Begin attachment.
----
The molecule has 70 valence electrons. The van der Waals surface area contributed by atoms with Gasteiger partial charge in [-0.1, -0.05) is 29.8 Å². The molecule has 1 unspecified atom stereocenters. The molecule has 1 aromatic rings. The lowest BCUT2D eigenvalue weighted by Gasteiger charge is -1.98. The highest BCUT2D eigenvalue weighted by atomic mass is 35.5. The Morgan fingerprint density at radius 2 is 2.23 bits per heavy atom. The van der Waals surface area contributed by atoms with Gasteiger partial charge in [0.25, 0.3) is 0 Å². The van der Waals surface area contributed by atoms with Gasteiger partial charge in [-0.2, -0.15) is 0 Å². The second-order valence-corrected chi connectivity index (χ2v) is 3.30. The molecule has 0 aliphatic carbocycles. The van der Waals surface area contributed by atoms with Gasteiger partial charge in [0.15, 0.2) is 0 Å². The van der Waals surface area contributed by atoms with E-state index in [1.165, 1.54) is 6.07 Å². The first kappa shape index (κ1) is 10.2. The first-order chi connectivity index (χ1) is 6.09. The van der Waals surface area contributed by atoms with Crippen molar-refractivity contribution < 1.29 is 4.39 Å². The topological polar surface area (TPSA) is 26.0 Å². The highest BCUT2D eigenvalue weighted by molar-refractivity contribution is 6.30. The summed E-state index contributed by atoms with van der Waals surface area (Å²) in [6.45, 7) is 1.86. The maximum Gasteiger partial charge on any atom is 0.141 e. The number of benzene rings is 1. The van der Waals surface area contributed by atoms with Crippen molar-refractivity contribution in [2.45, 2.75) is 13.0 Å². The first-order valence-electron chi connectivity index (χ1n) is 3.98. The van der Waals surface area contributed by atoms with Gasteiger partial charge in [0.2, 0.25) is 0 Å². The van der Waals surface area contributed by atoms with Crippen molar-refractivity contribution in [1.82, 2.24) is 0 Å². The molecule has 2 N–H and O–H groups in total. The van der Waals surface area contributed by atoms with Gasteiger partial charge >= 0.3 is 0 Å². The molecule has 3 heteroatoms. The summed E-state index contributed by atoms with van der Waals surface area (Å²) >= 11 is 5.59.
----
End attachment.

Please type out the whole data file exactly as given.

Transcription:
The molecule has 70 valence electrons. The van der Waals surface area contributed by atoms with Gasteiger partial charge in [-0.1, -0.05) is 29.8 Å². The molecule has 1 unspecified atom stereocenters. The molecule has 1 aromatic rings. The lowest BCUT2D eigenvalue weighted by Gasteiger charge is -1.98. The highest BCUT2D eigenvalue weighted by atomic mass is 35.5. The Morgan fingerprint density at radius 2 is 2.23 bits per heavy atom. The van der Waals surface area contributed by atoms with Gasteiger partial charge in [0.25, 0.3) is 0 Å². The van der Waals surface area contributed by atoms with Gasteiger partial charge in [-0.2, -0.15) is 0 Å². The second-order valence-corrected chi connectivity index (χ2v) is 3.30. The molecule has 0 aliphatic carbocycles. The van der Waals surface area contributed by atoms with Gasteiger partial charge in [0.15, 0.2) is 0 Å². The van der Waals surface area contributed by atoms with E-state index in [1.165, 1.54) is 6.07 Å². The first kappa shape index (κ1) is 10.2. The first-order chi connectivity index (χ1) is 6.09. The van der Waals surface area contributed by atoms with Crippen molar-refractivity contribution < 1.29 is 4.39 Å². The topological polar surface area (TPSA) is 26.0 Å². The highest BCUT2D eigenvalue weighted by molar-refractivity contribution is 6.30. The summed E-state index contributed by atoms with van der Waals surface area (Å²) in [6.45, 7) is 1.86. The maximum Gasteiger partial charge on any atom is 0.141 e. The number of benzene rings is 1. The van der Waals surface area contributed by atoms with Crippen molar-refractivity contribution in [2.45, 2.75) is 13.0 Å². The first-order valence-electron chi connectivity index (χ1n) is 3.98. The van der Waals surface area contributed by atoms with Gasteiger partial charge in [0.2, 0.25) is 0 Å². The van der Waals surface area contributed by atoms with Crippen molar-refractivity contribution in [1.82, 2.24) is 0 Å². The molecule has 2 N–H and O–H groups in total. The van der Waals surface area contributed by atoms with Gasteiger partial charge >= 0.3 is 0 Å². The molecule has 3 heteroatoms. The summed E-state index contributed by atoms with van der Waals surface area (Å²) >= 11 is 5.59.